» News

Thailand pressing for legislative reform on surrogacy

Publication Date : 08-08-2014


The Thai authorities are pressing for legislative reform after nine babies said to be fathered by the same man were found in a Bangkok condominium.

The discovery on Tuesday puts the kingdom's lax surrogacy laws under scrutiny. It came days after an international outcry over a surrogate baby with Down syndrome, who was allegedly left in Thailand by his Australian parents.

The authorities, raiding the northern Bangkok condominium after a tip-off, found nine babies under the care of nannies. A pregnant woman there said she was acting as a surrogate mother.

A lawyer acting on behalf of a Japanese businessman said his client was the father of all the babies. According to local media, the businessman left Thailand yesterday morning.

As Thailand has no specific laws dealing with surrogacy, the Japanese is currently not in breach of any law, deputy national police spokesman Kissana Phathanacharoen told The Straits Times.

"However, if after investigation, it is found that the babies will be used for trafficking purposes, then that would be illegal."

The doctor involved in these surrogacy cases has been identified, he added, and may have his licence revoked if he is found to have breached the Medical Council of Thailand's code of conduct.

These rules prohibit doctors from carrying out commercial surrogacy and surrogacy where the biological parents are not blood relatives of the surrogate mother.

Medical tourism is a key industry in Thailand and many fertility clinics cater specially to international clients.

In a press conference yesterday, the Ministry of Social Development and Human Security said draft legislation regulating surrogacy is now awaiting urgent consideration by the newly formed Parliament.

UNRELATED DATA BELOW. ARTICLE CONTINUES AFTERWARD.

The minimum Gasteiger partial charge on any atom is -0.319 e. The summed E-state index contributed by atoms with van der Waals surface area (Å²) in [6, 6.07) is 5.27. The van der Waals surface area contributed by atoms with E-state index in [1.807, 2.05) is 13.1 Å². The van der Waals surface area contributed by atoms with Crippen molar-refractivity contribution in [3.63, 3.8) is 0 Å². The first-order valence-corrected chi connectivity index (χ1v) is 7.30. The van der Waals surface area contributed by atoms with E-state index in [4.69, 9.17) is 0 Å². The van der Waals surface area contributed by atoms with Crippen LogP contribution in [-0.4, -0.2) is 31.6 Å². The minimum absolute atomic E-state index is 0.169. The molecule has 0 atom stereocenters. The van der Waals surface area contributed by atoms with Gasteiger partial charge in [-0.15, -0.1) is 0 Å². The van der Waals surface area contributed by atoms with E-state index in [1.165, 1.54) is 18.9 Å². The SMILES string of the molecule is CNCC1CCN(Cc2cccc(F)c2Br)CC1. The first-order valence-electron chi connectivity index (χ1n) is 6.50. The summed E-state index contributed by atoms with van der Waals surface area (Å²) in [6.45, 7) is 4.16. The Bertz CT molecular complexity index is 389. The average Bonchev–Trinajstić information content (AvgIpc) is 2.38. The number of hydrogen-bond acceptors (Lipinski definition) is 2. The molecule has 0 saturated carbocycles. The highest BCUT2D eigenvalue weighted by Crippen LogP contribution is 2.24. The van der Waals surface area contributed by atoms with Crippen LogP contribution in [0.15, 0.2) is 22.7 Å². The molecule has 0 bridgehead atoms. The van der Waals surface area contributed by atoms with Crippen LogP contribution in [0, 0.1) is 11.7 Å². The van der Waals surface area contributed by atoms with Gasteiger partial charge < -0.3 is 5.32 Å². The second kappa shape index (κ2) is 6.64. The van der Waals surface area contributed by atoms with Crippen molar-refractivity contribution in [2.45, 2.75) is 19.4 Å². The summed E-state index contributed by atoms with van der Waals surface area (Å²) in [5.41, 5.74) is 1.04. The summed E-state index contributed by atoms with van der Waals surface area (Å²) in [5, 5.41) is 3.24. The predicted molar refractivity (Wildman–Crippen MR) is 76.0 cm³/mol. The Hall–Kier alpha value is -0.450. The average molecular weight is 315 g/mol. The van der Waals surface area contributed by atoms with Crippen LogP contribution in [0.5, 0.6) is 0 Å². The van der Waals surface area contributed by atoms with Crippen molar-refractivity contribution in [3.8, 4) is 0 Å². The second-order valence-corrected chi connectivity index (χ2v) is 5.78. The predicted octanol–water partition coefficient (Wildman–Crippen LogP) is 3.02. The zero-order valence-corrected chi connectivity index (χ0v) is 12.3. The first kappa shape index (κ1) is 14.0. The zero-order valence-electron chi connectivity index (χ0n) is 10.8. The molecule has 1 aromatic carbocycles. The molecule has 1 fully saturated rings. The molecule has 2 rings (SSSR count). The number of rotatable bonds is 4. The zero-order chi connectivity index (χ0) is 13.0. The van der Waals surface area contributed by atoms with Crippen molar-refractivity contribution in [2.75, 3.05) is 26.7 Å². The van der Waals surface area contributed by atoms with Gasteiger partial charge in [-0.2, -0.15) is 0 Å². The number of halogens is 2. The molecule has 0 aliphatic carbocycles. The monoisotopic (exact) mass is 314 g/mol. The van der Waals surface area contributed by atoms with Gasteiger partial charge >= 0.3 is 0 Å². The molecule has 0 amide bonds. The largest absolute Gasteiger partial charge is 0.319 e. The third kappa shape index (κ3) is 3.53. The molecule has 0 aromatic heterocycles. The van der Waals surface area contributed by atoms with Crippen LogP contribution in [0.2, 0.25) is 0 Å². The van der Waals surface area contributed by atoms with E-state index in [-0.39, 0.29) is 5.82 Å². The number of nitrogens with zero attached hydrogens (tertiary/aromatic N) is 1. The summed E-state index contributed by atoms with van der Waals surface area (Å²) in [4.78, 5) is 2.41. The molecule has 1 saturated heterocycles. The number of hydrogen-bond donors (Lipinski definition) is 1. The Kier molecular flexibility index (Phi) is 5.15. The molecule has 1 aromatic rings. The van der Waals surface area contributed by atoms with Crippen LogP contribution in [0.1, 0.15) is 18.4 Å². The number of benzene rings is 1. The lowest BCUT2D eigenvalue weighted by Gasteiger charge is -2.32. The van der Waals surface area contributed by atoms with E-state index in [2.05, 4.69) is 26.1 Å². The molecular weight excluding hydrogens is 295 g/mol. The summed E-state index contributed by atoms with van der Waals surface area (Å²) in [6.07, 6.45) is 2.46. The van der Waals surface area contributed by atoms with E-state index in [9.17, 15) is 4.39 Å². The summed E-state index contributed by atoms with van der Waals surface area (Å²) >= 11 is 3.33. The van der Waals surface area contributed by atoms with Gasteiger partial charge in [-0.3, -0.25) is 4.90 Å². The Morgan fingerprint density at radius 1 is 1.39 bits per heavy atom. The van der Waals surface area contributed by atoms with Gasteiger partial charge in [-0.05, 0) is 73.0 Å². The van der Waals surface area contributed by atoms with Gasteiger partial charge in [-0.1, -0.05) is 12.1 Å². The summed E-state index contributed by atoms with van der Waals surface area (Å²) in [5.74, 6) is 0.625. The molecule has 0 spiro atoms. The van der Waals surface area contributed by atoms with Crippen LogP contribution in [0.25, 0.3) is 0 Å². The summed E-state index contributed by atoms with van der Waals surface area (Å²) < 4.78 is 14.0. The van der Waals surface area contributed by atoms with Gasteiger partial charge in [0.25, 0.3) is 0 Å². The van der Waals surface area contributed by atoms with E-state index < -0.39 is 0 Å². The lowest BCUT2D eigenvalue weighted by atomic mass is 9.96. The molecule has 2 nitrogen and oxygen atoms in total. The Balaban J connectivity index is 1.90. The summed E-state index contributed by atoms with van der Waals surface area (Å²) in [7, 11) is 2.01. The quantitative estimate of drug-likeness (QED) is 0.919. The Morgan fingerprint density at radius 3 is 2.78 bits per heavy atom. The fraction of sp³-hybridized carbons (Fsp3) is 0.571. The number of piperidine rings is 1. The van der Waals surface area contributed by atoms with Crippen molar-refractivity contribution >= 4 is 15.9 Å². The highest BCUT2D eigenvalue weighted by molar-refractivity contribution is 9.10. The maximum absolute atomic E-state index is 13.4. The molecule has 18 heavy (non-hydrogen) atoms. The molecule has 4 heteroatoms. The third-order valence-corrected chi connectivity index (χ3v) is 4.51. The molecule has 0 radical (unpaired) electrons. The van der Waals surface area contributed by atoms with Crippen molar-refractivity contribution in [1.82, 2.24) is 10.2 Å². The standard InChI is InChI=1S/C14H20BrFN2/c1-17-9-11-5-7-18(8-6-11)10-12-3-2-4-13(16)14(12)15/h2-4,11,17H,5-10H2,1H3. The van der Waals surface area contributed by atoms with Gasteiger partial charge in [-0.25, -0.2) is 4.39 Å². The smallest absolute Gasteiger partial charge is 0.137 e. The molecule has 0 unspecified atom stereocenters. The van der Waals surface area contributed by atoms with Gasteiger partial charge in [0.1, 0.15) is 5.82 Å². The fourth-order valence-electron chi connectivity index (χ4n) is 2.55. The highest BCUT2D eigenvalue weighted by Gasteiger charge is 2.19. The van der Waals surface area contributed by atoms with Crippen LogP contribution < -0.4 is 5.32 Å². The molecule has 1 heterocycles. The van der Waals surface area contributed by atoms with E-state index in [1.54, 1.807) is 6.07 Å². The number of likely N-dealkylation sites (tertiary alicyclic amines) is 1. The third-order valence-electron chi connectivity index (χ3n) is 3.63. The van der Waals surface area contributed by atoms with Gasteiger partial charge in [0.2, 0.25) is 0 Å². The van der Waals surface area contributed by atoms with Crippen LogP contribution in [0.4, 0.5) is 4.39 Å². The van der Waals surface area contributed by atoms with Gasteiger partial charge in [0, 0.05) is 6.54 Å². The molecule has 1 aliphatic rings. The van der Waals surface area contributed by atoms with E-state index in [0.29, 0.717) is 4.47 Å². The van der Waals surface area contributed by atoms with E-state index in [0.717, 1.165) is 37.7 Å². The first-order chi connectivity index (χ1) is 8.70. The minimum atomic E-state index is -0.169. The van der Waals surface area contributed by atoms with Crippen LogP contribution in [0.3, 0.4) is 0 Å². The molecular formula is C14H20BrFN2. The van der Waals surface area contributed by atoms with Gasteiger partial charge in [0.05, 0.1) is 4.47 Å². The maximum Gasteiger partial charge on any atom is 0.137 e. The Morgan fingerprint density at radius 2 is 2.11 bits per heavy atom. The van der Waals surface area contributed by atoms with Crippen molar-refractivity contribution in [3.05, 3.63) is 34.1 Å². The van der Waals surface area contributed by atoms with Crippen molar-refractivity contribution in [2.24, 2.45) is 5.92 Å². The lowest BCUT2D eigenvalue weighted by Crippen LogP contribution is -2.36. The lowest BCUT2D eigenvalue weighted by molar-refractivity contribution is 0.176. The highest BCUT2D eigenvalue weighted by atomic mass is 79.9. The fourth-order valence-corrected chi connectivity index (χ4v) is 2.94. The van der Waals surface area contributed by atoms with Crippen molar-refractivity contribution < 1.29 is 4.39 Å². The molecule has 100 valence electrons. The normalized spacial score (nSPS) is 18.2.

The National Legislative Assembly was inaugurated yesterday, more than two months after the military staged a coup that ended political unrest which put all pending legislation in limbo.

The draft legislation outlaws commercial surrogacy.

Former minister Paveena Hongsakul was quoted by The Nation as saying that she suspected the nine-baby case was linked to stem cell extraction. Stem cells are extracted from embryos, amniotic fluid, umbilical cord blood and adult tissue.

The growing crackdown on surrogacy has turned many Bangkok fertility clinics cautious.

A Straits Times check found many unwilling to talk about surrogacy services even though they advertise them. One nurse simply said: "We have to stop all the cases that give problems."

Australian officials in Bangkok have urged the Thai authorities to allow Australian parents of surrogate babies born in Thailand to leave the country, according to the Sydney Morning Herald.

Thai officials estimate there are currently 250 surrogacy cases involving foreign biological parents, out of which 150 involve Australians.

Over in West Australia, the authorities said they have managed to contact the man accused of abandoning his surrogate son, who was born with Down syndrome, in Thailand.

He and his wife returned to Australia with only the boy's healthy twin sister.

According to broadcaster ABC, the man, 56, was convicted of 22 child sex charges in the 1990s.

- See more at:


Mobile Apps Newsletters ANN on You Tube